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Miles Pufall, PhD

Associate Professor
Biochemistry

Office: 4-430 BSB
Office Phone: 319-384-1820


Lab Website: https://pufall.lab.uiowa.edu/

Understanding the structural basis of signal integration by the glucocorticoid receptor and the consequences of misregulation in treatment resistant acute lymphoblastic leukemia

Proteins do not typically emerge from ribosomes ready to function. In fact, most proteins require precise signals to direct where, when, and how well to perform multiple functions. In my lab we study the structural and biophysical basis for how the glucocorticoid receptor (GR) responds to cellular signals. GR is a steroid activated transcription factor that is expressed in every tissue of the body. In each of these tissues GR performs a distinct function by binding different regions of the genome to affect regulation of gene programs. We are interested in understanding how signals change the conformation of GR to direct binding to specific genomic sites and expression of key genes. We have learned that once bound, the DNA sequence has a profound impact on GR structure and function, and we are pursuing how this influences recruitment of the correct complement of transcription factors to faithfully regulate genes.

We study GR in particular because its central role in the treatment of childhood acute lymphoblastic leukemia (ALL). ALL is the most common childhood cancer and is highly treatable, with 90% of patients cured by standard chemotherapy. For the remaining 10%, the prognosis is grim. Surprisingly, treatment response is best predicted by whether ALL cells die when treated ex vivo with a single component of chemotherapy – glucocorticoids, suggesting a central role for GR in ALL treatment efficacy. Since both sensitive and resistant patients have normal levels of wild type GR, it is our hypothesis that important signaling pathways have been disrupted in resistant patients that affect the ability of GR to efficiently kill ALL cells.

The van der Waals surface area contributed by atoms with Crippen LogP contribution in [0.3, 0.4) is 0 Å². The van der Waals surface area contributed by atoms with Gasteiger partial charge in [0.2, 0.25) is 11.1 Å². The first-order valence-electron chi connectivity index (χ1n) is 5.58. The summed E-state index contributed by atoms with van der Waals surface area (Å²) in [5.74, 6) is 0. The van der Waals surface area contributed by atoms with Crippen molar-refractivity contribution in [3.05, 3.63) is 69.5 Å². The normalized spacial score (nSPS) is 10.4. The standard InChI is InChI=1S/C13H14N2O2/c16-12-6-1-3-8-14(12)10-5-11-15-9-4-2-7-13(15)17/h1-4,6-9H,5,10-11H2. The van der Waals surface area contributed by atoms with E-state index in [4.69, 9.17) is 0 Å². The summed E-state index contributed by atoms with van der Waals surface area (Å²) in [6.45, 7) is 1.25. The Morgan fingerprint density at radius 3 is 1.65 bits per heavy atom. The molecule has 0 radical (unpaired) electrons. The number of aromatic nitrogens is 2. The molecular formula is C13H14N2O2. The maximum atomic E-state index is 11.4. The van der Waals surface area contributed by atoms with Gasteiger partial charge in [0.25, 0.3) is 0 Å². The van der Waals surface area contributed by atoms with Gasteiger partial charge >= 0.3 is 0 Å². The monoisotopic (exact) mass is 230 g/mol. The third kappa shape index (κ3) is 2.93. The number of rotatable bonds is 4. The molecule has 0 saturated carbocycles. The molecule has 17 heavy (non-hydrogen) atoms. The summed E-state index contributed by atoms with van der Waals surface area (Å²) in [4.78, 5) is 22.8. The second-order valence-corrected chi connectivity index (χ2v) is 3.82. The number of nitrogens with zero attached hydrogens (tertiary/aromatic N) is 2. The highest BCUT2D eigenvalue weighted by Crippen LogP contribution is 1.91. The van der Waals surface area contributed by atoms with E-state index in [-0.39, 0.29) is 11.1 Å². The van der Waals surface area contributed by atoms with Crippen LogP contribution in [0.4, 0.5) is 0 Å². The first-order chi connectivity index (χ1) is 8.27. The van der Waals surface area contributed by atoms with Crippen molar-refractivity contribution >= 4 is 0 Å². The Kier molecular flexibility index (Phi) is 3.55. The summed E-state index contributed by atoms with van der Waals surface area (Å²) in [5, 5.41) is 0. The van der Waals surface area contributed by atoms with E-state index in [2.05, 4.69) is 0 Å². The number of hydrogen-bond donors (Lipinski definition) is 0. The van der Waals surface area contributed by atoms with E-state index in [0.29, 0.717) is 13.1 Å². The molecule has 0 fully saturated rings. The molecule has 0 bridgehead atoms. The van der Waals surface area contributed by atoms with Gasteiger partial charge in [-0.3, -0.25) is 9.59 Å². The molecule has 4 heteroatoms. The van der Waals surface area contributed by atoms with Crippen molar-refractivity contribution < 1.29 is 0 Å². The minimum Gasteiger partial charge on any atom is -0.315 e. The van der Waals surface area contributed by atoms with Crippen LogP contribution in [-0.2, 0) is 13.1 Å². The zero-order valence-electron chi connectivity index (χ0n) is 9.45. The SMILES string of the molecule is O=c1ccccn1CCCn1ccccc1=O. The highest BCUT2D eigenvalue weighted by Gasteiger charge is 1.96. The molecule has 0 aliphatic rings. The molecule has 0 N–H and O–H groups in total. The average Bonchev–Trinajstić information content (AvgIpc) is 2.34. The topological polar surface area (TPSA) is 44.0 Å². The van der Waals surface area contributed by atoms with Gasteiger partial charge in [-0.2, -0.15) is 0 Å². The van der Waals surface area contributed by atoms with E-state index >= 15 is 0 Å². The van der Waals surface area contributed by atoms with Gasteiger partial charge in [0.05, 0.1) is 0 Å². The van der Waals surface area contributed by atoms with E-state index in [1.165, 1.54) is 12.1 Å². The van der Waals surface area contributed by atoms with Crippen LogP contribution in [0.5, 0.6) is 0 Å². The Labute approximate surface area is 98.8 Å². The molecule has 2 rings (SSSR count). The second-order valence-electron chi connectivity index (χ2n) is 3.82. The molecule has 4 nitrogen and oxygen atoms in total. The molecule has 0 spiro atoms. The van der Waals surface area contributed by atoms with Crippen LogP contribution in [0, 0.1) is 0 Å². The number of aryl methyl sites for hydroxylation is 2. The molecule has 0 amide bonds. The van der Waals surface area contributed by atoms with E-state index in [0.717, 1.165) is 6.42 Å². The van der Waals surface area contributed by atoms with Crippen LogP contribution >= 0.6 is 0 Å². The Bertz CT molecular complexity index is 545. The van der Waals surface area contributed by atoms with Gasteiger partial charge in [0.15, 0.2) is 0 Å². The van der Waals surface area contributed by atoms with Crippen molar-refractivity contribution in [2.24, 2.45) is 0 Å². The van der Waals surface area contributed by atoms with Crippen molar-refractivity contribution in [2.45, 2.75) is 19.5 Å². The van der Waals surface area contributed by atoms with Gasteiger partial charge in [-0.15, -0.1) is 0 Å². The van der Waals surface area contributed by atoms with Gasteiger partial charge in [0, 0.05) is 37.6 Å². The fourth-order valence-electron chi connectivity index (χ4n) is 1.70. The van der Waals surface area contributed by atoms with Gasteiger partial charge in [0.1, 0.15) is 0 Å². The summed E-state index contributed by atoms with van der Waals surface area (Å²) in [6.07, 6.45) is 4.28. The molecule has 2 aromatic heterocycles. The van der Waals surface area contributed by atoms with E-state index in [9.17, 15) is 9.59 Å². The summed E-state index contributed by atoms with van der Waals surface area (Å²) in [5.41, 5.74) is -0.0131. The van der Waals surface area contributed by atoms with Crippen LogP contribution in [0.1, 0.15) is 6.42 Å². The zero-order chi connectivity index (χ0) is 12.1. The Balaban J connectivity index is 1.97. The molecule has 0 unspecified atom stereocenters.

The long-term goals of my lab are to develop a deep understanding of how GR is fine-tuned by signals so that we can rationally develop compounds that will potently and specifically drive the genes that kill leukemias. Our immediate goals are to identify: all signals that have an impact on glucocorticoid induced cell death; GR regulated genes that induce cell death; and GR binding sites associated with these genes. In addition, we are elucidating how both drugs and DNA sequence change the structure of GR at these crucial genes.

PubMed link

Department/Program Affiliations:
Biochemistry
Molecular Medicine
MSTP